NGC 40 is a planetary nebula located in the northern constellation of Cepheus. It was discovered by William Herschel on November 25, 1788 who described it as "a 9th magnitude star, surrounded with milky nebulosity". Herschel used his 475mm (18.7) inch telescope to make the discovery but for today's amateur astronomers such a large scope isn't required, it can be glimpsed with just a 100mm (4-inch) instrument. NGC 40 is also known as the Bow Tie nebula, a nickname it shares with another planetary nebula, NGC 2440 in Puppis.
NGC 40 is located just over 17 degrees from the North Celestial Pole and therefore circumpolar from most northern latitudes. It's one of the finest examples of its type in the far northern part of the sky. The best time to look for the nebula is during October, November and December when it appears highest in the sky during early evening. The Bow Tie nebula is also visible from most tropical locations although lower down. However, from southern temperate latitudes it's not visible at all.
Locating NGC 40 can be precarious as it's positioned in a star poor region of eastern Cepheus. One method to find it is by imagining a line connecting Errai (γ Cep - mag. +3.21) and γ Cas (mag. +2.15). The planetary lies approximately one-third of the way along this line.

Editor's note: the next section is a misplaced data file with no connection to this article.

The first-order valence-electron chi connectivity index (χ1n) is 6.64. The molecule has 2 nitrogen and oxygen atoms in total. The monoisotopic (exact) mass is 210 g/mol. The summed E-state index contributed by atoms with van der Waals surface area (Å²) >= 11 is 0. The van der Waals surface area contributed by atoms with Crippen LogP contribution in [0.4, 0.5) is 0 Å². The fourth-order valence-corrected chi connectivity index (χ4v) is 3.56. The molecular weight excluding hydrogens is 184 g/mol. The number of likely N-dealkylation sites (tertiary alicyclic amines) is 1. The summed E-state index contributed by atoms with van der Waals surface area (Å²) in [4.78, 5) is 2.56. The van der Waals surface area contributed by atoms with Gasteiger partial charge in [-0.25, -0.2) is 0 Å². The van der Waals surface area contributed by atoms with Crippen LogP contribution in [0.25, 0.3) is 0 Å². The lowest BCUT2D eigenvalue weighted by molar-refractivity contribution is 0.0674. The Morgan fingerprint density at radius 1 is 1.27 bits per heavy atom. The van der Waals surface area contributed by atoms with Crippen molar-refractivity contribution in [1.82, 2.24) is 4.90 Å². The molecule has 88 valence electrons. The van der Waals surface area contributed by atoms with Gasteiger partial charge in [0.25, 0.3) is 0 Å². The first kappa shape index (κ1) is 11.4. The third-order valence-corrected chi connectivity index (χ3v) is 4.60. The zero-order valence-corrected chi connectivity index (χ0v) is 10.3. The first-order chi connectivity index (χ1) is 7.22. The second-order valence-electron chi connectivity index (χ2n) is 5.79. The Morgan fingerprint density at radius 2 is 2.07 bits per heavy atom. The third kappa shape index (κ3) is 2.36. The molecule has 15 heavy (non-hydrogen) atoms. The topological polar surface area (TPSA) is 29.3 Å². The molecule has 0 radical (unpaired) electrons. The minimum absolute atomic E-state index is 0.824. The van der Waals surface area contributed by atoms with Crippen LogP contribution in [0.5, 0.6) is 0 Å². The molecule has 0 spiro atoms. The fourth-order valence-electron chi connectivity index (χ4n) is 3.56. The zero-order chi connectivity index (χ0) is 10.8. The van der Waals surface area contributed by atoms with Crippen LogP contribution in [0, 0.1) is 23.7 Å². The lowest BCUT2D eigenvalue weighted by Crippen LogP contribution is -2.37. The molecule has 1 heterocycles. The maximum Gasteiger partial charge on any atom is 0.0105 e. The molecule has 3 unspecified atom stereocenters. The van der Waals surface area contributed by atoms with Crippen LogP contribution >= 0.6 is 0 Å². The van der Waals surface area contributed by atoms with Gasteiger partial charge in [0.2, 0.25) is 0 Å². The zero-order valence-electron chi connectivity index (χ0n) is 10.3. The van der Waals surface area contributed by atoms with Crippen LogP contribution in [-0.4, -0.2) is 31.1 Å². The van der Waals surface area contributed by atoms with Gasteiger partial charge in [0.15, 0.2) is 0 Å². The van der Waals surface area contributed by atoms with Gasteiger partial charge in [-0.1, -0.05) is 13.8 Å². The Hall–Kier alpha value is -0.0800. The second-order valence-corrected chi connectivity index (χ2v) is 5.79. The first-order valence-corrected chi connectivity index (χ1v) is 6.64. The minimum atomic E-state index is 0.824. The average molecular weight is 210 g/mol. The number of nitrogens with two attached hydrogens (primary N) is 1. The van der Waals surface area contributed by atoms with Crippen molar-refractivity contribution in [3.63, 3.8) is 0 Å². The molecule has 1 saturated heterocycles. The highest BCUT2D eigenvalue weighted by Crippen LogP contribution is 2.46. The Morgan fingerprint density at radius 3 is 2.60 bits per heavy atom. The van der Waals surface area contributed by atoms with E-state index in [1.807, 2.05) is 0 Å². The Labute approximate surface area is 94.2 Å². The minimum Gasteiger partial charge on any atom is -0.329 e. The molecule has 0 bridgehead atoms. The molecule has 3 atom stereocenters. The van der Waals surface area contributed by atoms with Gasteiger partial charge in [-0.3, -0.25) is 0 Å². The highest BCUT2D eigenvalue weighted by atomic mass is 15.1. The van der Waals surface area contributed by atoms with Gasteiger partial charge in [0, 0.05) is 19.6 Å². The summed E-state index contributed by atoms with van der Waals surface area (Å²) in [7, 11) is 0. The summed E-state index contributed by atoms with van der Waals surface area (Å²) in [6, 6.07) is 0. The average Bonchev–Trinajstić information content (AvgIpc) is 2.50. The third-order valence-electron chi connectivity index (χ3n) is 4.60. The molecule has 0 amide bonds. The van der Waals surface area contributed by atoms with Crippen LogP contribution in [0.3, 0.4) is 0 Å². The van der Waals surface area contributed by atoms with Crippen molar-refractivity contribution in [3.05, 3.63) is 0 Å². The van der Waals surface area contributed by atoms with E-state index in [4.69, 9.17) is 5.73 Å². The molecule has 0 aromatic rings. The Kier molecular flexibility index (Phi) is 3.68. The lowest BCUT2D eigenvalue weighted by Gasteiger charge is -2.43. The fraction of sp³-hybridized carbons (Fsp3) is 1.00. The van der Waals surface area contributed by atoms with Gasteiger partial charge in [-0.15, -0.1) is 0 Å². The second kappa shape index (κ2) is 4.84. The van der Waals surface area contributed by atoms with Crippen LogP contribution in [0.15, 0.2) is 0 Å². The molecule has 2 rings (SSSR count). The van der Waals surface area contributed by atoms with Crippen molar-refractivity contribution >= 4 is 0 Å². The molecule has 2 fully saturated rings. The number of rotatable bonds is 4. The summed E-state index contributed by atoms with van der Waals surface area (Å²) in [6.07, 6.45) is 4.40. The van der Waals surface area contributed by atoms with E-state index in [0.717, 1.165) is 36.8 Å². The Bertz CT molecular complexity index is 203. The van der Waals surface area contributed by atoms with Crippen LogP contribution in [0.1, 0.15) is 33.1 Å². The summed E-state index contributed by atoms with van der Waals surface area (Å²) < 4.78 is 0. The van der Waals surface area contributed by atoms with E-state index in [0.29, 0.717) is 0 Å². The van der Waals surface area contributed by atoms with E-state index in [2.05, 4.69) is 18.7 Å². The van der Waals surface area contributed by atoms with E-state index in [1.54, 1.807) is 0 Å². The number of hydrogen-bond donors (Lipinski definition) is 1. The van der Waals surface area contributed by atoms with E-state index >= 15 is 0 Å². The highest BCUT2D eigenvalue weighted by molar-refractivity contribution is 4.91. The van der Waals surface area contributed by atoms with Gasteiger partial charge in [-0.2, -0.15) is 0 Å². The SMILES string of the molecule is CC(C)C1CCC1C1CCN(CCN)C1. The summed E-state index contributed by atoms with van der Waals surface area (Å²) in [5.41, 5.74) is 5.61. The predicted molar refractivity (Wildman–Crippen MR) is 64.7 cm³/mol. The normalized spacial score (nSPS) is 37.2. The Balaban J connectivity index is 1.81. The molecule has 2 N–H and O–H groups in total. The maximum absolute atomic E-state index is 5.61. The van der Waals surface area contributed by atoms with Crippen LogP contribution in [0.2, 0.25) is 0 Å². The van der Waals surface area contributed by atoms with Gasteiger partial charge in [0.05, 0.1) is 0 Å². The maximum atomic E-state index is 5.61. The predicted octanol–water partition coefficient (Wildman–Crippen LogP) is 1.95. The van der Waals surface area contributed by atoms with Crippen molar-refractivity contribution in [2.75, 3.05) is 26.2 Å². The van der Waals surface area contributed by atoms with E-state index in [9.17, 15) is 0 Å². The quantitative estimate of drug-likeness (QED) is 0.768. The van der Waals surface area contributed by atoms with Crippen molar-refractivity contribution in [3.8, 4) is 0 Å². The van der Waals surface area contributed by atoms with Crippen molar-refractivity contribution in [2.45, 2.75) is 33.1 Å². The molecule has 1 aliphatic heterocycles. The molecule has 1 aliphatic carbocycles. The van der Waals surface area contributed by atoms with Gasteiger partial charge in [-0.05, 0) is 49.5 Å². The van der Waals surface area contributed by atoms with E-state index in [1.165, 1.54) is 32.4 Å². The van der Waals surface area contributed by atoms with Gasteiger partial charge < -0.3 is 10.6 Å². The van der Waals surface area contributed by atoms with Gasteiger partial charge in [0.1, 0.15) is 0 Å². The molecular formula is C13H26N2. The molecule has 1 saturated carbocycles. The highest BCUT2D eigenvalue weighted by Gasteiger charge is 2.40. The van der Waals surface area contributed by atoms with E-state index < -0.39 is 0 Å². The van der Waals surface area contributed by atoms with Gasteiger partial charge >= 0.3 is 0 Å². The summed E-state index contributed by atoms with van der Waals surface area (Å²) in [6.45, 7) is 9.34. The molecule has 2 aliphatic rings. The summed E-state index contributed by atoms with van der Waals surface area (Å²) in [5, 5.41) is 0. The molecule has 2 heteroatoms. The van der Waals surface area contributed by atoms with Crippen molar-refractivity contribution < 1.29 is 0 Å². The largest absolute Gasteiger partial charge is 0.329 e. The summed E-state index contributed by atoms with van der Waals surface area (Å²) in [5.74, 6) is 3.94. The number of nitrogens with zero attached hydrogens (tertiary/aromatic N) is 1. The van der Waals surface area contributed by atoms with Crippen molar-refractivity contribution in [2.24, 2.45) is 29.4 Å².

Under dark skies, NGC 40 can be spotted with 100mm (4-inch) telescopes appearing as an out of focus star tucked away between two 9th magnitude stars. With an apparent magnitude of +10.7 and spanning just 36 arc seconds in diameter, this planetary requires larger apertures to see any significant detail. A 200mm (8-inch) scope at 200x magnification reveals a slightly oval hazy patch of light with the bright central star (mag. +11.6) easily visible. NGC 40 is easily distinguishable from surrounding stars and on closer inspection appears bluish-green in colour. Like many planetaries it appears to blink on and off as you look at. This is especially noticeable when focusing on and off the central star and/or switching between averted and normal vision. Large amateur scopes of the order of 300mm (12-inch) aperture or greater show brightness variations, knots and twists across the face of the nebula.
In total, NGC 40 is 3500 light-years distance and has an actual diameter of 0.6 light-years. It's a fine object for owners of medium and large amateur telescopes.
C2 Data Table
|Bow Tie Nebula
|00h 13m 01s
|72h 31m 20s
|Apparent Size (arc mins)
|0.6 x 0.4